Second, they will need to adjust their eventual defensive plans. It's unlikely any replacement for Chandler can do what was expected of him: cover shooting guards, small forwards and power forwards, while bodying up centers if he had to in order to apply the Nuggets defensive principles.  There's a reason he was mentioned every trade deadline by writers looking to get him onto a different contender.  Wilson was the screws that Malone planned to put to opposing lineups, and was the defensive key to Denver's small-ball forays as he could lock down any assignment that came his way. He's an under-the-radar player, but a key component to even our best teams. Chandler is also a good defensive rebounder and those will have to be gobbled up by another player.  Emmanuel Mudiay and Will Barton are both decent defensive rebounders from the guard position, and will need to continue to help in that regard. Without one man to cover up the flaws on the defensive end, all the Nuggets will have to improve their rotations and energy.

Third, the Nuggets will need another player who can help Gallinari get better looks. From a 2013 Grantland article on Wilson:

Gallinari is typically asked to break down defenders off the bounce, creating a shot for himself or starting a drive-and-kick series that leads to a good shot for a teammate. Against opposing small forwards — who are typically quicker — the Italian forward has trouble creating separation. Put a slower frontcourt player on Gallinari and the odds of success increase dramatically... Gallinari has a PER of just 14.7 when manning the small-forward position. Move him to the 4, though, and that number explodes to an All-Star level PER of 20.7. When Chandler is in the game, Gallinari — the bigger and more powerful of the two players — is often checked by the opposition’s power forward. This is a huge boost for Denver’s offense given its style of play in the half court...

Chandler's ability to defend 4s from the small forward position let the Nuggets deploy two incredibly versatile 3s, one in Gallo who would destroy bigger men on offense, and the other, Chandler, who would do the dirty work on defense and on the boards.  We haven't gotten to see much of it because both men are almost never healthy at the same time, but that was an asset that Malone was looking forward to deploying.  Gallinari's struggles against Portland highlighted some of his issues against those long, quick 3s.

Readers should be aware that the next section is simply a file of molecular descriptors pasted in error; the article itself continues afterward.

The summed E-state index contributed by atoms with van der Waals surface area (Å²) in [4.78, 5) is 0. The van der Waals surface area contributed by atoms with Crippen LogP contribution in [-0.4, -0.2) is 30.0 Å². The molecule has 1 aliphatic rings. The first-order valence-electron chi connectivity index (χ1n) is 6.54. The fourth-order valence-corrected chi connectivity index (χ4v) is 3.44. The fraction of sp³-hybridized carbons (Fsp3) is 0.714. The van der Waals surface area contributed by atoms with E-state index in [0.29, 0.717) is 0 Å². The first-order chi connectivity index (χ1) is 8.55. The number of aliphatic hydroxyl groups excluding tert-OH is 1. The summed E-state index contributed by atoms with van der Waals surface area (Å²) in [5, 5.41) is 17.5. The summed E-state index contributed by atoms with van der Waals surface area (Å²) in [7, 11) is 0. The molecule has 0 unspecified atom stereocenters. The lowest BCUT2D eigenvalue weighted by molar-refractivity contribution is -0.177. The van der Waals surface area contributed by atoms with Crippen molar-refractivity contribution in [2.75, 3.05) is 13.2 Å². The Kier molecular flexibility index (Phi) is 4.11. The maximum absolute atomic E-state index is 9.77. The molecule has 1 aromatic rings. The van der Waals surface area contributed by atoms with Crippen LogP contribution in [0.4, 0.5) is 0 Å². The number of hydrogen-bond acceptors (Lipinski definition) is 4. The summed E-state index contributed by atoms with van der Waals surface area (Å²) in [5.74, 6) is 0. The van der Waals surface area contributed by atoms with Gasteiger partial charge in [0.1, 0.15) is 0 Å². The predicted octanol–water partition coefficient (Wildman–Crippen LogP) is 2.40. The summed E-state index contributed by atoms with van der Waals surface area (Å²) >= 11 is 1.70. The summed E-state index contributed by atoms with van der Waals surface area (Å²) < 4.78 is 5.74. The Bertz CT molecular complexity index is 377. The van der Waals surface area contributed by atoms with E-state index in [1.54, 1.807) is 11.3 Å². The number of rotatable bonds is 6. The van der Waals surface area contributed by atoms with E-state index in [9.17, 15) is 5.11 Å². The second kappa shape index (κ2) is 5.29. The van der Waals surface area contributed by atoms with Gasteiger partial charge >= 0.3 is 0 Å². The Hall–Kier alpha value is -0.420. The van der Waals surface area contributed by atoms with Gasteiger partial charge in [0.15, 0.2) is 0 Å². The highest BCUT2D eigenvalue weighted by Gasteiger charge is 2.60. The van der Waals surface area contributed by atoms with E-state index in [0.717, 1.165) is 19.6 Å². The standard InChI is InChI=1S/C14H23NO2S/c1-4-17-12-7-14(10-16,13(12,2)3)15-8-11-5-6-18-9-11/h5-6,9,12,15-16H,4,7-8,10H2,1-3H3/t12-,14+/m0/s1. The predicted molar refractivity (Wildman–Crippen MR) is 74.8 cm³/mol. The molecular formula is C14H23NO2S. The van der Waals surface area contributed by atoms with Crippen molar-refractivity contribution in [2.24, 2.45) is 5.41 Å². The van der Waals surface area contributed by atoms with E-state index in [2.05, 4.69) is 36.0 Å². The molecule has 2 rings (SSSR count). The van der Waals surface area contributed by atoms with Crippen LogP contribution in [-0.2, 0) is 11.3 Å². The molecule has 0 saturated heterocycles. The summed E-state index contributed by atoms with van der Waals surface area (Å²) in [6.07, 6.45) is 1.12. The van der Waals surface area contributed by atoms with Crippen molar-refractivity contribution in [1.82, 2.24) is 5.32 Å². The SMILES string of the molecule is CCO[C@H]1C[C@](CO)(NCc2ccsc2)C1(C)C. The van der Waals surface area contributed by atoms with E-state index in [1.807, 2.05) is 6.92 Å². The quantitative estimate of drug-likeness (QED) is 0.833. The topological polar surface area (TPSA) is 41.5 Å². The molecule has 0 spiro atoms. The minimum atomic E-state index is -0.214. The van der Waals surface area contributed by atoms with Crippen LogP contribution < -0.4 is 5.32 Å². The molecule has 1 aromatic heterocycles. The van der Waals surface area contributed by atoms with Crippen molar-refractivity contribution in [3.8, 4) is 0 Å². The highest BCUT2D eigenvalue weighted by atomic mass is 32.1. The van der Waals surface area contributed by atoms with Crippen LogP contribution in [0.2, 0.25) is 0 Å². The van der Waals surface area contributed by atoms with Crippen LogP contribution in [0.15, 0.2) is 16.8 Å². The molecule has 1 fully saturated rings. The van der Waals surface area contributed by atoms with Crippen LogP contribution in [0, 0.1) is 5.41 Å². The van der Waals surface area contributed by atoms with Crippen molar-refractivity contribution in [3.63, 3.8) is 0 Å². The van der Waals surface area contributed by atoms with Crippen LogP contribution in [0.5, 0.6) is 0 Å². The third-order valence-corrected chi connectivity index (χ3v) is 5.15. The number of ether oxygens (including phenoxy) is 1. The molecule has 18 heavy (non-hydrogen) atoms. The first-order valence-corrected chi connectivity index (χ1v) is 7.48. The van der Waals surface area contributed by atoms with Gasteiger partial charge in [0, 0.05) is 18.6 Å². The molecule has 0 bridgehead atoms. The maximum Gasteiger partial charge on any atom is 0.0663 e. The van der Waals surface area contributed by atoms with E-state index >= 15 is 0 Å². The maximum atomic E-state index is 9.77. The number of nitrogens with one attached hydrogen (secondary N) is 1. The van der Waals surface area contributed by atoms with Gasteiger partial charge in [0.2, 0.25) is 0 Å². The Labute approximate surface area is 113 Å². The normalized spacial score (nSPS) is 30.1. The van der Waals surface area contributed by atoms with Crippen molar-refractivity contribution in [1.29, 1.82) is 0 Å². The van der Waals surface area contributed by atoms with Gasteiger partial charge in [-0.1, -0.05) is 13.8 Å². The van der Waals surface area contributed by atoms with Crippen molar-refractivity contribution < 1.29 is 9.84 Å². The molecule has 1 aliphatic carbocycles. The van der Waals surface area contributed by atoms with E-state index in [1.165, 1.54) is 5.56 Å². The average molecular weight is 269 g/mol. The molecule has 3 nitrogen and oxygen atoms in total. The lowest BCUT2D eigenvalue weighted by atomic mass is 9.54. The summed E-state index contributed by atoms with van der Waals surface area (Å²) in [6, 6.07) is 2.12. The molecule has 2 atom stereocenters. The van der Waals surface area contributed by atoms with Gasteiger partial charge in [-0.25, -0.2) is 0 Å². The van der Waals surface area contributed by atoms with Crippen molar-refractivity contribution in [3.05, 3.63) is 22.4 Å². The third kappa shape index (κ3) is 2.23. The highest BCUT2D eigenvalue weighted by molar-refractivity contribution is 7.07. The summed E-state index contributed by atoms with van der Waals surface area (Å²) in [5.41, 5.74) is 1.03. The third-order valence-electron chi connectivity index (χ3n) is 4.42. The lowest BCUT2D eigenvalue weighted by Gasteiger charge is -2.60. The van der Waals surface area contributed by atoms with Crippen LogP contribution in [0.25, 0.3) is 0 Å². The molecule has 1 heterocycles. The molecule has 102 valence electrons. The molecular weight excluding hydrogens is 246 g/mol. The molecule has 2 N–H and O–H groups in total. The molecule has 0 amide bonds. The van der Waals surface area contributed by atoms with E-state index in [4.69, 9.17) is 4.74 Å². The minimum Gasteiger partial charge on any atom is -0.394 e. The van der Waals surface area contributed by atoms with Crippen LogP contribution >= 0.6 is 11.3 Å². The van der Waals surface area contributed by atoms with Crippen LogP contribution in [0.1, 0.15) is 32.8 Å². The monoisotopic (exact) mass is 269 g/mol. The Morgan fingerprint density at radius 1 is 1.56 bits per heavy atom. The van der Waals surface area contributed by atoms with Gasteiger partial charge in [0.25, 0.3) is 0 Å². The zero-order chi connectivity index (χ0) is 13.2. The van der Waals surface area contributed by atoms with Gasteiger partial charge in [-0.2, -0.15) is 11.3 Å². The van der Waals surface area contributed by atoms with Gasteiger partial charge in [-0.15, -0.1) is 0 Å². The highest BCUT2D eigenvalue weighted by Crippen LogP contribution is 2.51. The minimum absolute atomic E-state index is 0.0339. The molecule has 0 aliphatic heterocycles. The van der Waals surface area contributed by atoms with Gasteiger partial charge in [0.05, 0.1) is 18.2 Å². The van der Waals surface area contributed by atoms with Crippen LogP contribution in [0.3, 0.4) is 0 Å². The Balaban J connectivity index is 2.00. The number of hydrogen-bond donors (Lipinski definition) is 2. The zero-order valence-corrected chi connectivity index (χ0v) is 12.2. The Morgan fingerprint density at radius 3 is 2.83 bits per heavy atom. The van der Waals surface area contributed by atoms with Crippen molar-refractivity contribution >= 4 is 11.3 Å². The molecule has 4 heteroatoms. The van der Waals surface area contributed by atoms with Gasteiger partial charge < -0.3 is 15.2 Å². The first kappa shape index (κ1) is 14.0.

He still doesn't seem to have all his lateral quickness back after his knee surgery, and he isn't a good enough shooter to simply stand on the perimeter.  It's a waste of Gallinari's total skillset.  The bench options are more geared toward keeping him at the 3, however, as Joffrey Lauvergne and Nikola Jokic will demand front-court time as the season progresses.  The benefit to those big men over Hickson and Arthur is that the Europeans can shoot.  They can help Gallinari get into the paint and show off his scoring touch by displaying their range drawing their defenders out.  They can also handle the larger 4s that give Gallo defensive trouble, especially as Jokic gains strength during the season.

Bottom line: the Nuggets don't have any one player who can replace every single thing Chandler did. His skillset is fairly unique, and it will take a group effort to compensate for the loss.  The Golden State Warriors have Draymond Green and Andre Iguodala who bring singluar collections of skills to the table and make them an even tougher matchup.  Chandler was our version of that.  We'll have to uncover some other special talents in our young bench players to make up for it, and hope Wilson gets healthy for next year.

Best of luck to him - he will definitely be missed.